It requires one or more of the macros that, according to POSIX / SUS, the code needs to define.

    Which would be fine, except that the glibc man pages don't say which functions are from which standard, so you need to hunt around looking for every symbol. If a function comes from 4BSD but was later adopted by POSIX and SUS, what do you define? If you define the POSIX macro, then you may find that you've suddenly hidden a load of other things that were working correctly. There are some really fun cases where no combination of the public macros expose all of the features that you want and you need to define some of the glibc internal ones.

    On other platforms, the macros work in a much more sane way. Everything the libc supports is exposed by default, but if you are writing portable code then you can define a specific set of standard macros and it will disallow anything not in those standards.

  • Re:sweet! (Score:3, Interesting)

    by ThePhilips ( 752041 ) on Saturday August 07, 2010 @07:29AM (#33172552) Homepage Journal

    The majority of contributions to Linux are from profit-making corporations.

    Does anybody still remember the times when corporations were like "we just hire people so that they concentrating on what they already do full time"?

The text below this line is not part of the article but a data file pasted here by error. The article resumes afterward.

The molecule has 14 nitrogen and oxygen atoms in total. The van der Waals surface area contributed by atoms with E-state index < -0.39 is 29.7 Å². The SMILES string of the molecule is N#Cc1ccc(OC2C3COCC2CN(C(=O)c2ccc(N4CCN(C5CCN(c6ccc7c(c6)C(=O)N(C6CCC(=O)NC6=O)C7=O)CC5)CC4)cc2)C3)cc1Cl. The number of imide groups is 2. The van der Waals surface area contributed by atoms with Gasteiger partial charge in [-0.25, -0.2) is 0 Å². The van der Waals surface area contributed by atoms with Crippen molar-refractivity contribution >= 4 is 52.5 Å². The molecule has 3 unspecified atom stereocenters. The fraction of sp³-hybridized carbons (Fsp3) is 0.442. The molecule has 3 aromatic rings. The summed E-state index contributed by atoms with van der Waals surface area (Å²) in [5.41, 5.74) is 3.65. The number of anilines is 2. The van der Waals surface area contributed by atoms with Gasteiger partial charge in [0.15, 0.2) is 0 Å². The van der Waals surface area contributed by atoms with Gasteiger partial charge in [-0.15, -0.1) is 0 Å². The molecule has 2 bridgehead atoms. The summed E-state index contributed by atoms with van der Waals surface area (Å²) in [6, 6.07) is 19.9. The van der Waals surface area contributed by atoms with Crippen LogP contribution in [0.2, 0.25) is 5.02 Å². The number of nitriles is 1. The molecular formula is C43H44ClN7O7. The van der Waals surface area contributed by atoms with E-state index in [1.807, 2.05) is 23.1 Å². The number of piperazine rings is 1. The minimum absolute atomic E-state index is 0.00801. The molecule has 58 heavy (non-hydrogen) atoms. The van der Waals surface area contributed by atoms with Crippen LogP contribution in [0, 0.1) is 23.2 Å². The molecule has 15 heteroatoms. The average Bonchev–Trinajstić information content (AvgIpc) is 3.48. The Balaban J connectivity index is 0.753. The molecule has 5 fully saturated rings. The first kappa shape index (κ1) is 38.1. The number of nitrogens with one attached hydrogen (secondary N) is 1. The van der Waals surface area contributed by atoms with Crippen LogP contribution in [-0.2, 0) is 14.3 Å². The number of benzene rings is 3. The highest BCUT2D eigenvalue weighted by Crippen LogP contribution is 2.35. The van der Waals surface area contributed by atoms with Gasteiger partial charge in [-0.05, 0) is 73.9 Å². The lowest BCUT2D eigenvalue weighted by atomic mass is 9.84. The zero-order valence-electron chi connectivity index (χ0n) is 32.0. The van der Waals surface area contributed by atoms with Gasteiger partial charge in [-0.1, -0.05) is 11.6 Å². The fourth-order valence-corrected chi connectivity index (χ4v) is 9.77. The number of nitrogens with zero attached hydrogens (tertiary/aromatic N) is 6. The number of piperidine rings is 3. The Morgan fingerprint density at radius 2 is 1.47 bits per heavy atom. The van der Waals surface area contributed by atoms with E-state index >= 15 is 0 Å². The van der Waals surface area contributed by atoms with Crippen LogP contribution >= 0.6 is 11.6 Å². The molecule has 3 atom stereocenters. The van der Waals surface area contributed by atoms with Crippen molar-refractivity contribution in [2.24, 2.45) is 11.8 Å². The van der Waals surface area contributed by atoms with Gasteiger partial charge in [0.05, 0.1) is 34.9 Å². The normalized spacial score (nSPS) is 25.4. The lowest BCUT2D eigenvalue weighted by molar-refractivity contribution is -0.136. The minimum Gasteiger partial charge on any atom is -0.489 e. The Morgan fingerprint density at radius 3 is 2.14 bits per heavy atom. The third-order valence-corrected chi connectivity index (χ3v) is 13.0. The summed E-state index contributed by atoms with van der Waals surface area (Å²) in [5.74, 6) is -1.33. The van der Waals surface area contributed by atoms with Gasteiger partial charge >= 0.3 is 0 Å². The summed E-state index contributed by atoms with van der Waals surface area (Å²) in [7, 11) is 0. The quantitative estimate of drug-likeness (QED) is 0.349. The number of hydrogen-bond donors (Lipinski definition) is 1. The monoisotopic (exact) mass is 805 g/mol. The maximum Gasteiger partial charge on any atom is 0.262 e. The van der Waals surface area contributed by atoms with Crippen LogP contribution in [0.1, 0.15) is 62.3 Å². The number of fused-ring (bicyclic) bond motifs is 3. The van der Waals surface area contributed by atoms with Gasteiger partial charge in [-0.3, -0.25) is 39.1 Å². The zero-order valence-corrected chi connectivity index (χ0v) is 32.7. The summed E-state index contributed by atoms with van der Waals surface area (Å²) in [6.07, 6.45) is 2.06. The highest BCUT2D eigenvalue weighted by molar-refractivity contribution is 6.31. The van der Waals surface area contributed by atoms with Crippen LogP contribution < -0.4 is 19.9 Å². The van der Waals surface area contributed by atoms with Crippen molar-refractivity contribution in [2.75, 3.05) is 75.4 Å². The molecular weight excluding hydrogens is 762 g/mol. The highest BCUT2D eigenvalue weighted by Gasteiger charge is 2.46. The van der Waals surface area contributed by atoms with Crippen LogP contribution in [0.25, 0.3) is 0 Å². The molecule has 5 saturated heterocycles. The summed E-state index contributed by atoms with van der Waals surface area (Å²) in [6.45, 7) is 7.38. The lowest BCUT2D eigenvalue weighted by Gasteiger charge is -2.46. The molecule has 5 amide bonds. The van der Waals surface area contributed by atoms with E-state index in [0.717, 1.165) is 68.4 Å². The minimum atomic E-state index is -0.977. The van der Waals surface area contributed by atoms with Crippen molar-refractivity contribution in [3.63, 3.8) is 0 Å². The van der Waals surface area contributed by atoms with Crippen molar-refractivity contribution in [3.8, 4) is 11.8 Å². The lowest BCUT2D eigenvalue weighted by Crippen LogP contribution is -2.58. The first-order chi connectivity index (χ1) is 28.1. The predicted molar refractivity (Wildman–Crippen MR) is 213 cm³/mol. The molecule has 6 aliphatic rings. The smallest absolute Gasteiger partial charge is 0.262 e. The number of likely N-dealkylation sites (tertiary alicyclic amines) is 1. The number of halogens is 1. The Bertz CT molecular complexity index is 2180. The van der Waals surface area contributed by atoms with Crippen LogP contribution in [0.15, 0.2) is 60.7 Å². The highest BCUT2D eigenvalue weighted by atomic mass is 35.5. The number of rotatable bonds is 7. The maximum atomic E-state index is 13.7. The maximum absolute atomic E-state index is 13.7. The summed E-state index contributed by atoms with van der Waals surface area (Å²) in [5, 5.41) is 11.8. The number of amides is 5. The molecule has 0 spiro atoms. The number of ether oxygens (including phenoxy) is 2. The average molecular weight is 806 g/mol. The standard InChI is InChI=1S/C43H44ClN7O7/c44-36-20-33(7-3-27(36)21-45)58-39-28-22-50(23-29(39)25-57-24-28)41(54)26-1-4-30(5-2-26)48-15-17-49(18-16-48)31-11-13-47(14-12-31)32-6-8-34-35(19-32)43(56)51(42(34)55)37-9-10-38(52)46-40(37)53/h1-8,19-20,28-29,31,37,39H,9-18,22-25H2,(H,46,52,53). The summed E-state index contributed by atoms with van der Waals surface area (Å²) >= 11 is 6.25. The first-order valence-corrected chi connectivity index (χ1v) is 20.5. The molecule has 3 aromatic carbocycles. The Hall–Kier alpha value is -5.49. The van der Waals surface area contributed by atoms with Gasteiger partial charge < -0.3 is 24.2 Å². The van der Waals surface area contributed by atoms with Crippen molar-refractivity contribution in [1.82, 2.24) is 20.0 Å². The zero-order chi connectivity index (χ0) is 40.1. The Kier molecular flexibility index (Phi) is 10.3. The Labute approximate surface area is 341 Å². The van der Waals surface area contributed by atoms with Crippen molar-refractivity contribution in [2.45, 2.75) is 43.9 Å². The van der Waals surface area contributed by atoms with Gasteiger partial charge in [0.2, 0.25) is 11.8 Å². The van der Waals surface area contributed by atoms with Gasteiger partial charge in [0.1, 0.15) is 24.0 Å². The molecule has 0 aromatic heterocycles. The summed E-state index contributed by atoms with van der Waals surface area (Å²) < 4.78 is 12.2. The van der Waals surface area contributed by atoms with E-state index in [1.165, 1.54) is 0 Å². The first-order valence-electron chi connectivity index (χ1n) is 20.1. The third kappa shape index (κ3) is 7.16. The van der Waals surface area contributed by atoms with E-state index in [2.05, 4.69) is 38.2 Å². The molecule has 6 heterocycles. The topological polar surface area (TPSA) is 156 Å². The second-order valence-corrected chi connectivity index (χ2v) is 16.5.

I can think of at least one major open source Unix distribution the central developers of which seem to deliberately so poorly document their work that getting up to sufficient speed on what they do to make a positive contribution requires mentorship.

    RedHat? That never was a secret really. And they were first to break the mold of "people do what they already do" to "we pay money so we say what you do".

    Though I'm not sure what you mean by the mentorship. RedHat doesn't hire developers that easily. They spare themselves mentoring newhires by always trying to hire people who are already experts in the piece of software. That also gives them greater (often full) control over the project. Two birds with a single stone, but can easily ruin the OSS side of the project. The end result that contributing to the RedHat or Fedora is pretty much impossible task.

    Debian as a whole doesn't suffer so much from this problem. I guess because it doesn't attract the glamour-seekers, nor does it consider itself elite.

    Because they are not for-profit organization which is actually made of people who like to do what they do.

  • by julesh ( 229690 ) on Saturday August 07, 2010 @07:47AM (#33172590) []

            The Debian project has decided to adopt a new policy of time-based development freezes for future releases, on a two-year cycle. Freezes will from now on happen in the December of every odd year, which means that releases will from now on happen sometime in the first half of every even year. To that effect the next freeze will happen in December 2009, with a release expected in spring 2010.